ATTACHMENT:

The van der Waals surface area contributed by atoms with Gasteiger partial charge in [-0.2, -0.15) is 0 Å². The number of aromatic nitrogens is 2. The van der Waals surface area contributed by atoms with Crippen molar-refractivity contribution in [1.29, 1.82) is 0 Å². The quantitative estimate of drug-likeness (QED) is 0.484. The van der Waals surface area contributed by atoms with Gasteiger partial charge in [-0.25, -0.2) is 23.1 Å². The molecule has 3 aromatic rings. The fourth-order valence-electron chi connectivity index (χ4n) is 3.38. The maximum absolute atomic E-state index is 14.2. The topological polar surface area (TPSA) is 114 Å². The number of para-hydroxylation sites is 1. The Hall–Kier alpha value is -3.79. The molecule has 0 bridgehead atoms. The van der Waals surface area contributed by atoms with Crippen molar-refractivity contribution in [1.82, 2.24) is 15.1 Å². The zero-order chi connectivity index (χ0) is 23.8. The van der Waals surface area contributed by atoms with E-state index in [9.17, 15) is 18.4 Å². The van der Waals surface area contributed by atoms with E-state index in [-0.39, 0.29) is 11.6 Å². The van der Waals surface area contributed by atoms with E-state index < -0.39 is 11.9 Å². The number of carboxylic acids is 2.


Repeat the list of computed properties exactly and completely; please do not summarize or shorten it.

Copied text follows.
The van der Waals surface area contributed by atoms with Gasteiger partial charge in [-0.2, -0.15) is 0 Å². The number of aromatic nitrogens is 2. The van der Waals surface area contributed by atoms with Crippen molar-refractivity contribution in [1.29, 1.82) is 0 Å². The quantitative estimate of drug-likeness (QED) is 0.484. The van der Waals surface area contributed by atoms with Gasteiger partial charge in [-0.25, -0.2) is 23.1 Å². The molecule has 3 aromatic rings. The fourth-order valence-electron chi connectivity index (χ4n) is 3.38. The maximum absolute atomic E-state index is 14.2. The topological polar surface area (TPSA) is 114 Å². The number of para-hydroxylation sites is 1. The Hall–Kier alpha value is -3.79. The molecule has 0 bridgehead atoms. The van der Waals surface area contributed by atoms with Crippen molar-refractivity contribution in [1.82, 2.24) is 15.1 Å². The zero-order chi connectivity index (χ0) is 23.8. The van der Waals surface area contributed by atoms with E-state index in [9.17, 15) is 18.4 Å². The van der Waals surface area contributed by atoms with E-state index in [-0.39, 0.29) is 11.6 Å². The van der Waals surface area contributed by atoms with E-state index < -0.39 is 11.9 Å². The number of carboxylic acids is 2.